Mile 6 — Barton to Falklands Way

You’ll enjoy more space on the ascent out of Barton, as steadier runners start to fall off the pace. Get yourself a buddy here, even if you never see their face, and follow them stride for stride to make controlling your speed easier. After a torturous gradient, respite comes from a downhill section as you cross the 6-mile point on Falklands Way.

Mile 7 — You’re Halfway

If anything’s going to give your legs a lift it’s the midway point, which comes at the bottom of the Falkland’s Way hill near the third water station. Give yourself a pat on the back, then dig in for the second leg — more challenges lie ahead.

Mile 8 — Far Ings to Gravel Pit Road

With the toughest part of the race fast-approaching, mile 8 calls for an energy boost. Another water station gives chance for a quick recharge, then it’s under the bridge and on to the bottom of Gravel Pit Road, where the real running begins.

Mile 9 — Cardiac Hill

Brace yourself for the infamous one-mile ascent of Cardiac Hill, the hardest section of the route. This incline has been the downfall of many in the past, so take it steady and remember you’ve another four or so miles to cover. St John’s Ambulance is stationed halfway up the hill, doling out wet sponges for those feeling the heat.

Hudgell Solicitors sponsors Humber Bridge Half Marathon

Mile 10 — Cardiac Hill to Barton Roundabout

After a torturous false horizon and with your legs screaming, you’ll reach the top of Cardiac Hill. What follows is a welcome descent back to Barton roundabout, and the first double-figure mile. If you need it, enjoy one last water stop before beginning your journey back across the bridge.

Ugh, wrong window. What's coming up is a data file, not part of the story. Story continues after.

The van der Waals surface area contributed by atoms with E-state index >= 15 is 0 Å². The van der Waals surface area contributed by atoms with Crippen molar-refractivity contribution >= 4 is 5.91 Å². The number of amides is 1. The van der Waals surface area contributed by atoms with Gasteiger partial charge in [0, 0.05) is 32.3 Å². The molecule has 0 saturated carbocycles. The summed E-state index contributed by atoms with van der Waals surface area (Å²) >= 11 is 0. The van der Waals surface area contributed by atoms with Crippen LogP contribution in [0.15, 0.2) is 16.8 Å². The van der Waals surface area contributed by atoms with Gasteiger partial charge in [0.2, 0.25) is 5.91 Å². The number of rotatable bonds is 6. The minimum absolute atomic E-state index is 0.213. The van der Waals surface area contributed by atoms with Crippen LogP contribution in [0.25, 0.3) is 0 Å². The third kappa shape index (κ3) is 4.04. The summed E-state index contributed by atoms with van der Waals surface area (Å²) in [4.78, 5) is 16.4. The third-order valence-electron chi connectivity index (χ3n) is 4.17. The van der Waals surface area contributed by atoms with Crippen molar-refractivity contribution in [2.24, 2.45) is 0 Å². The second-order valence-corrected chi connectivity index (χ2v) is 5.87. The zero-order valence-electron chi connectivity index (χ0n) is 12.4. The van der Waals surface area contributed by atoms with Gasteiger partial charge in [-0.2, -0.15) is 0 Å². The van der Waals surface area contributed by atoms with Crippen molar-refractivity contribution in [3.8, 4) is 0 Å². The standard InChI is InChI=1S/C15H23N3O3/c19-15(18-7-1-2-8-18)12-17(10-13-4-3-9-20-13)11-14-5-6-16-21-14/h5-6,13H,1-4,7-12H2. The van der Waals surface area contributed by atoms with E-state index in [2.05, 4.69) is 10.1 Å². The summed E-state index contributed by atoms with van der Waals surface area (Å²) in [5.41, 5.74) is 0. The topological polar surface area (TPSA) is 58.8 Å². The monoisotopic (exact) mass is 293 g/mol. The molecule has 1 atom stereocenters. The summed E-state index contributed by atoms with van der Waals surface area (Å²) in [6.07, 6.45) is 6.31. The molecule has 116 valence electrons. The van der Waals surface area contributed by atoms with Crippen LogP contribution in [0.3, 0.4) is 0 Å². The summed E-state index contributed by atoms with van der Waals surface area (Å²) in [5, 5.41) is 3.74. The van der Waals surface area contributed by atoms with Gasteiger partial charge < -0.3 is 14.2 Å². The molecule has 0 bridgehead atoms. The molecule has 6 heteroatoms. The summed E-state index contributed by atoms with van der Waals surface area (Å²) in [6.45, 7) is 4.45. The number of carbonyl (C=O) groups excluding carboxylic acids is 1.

Mile 11 — The Second Bridge Approach

The bridge’s towers may look deceptively close, but the approach to the carriageway can prove a killer for those running on empty. What looks like a gentle incline can feel like climbing Scafell. Grit your teeth, dig deep and tell yourself that the hardest work is behind you.

Mile 12 — The Bridge Part 2

You may be flagging, but there’s no denying the view as you begin your second leg on the famous bridge. With the wind at your back and the midpoint of the bridge in sight, pick up the pace as you ease over the twelve-mile mark, ready for a fast and positive finish.

Mile 13 (And a bit) — The Home Straight

It’s downhill all the way to the finish after passing the midpoint of the bridge, and that should be enough to keep your legs moving. The roundabout will pass in a blur as you focus on the finish, where hundreds of well-wishers will be waiting. After the 13-mile mark, it’s a hard left to the finishing line. And you’re done. Enjoy a well-earned pint with family and friends, and try not to worry about tomorrow’s DOMS.

Good luck to everyone taking part in this year’s Humber Bridge Half Marathon. Our team will be there to support everyone participating in the big race, including a handful of our own budding athletes.

The Author

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Dr Neil Hudgell

Senior Solicitor, Managing Director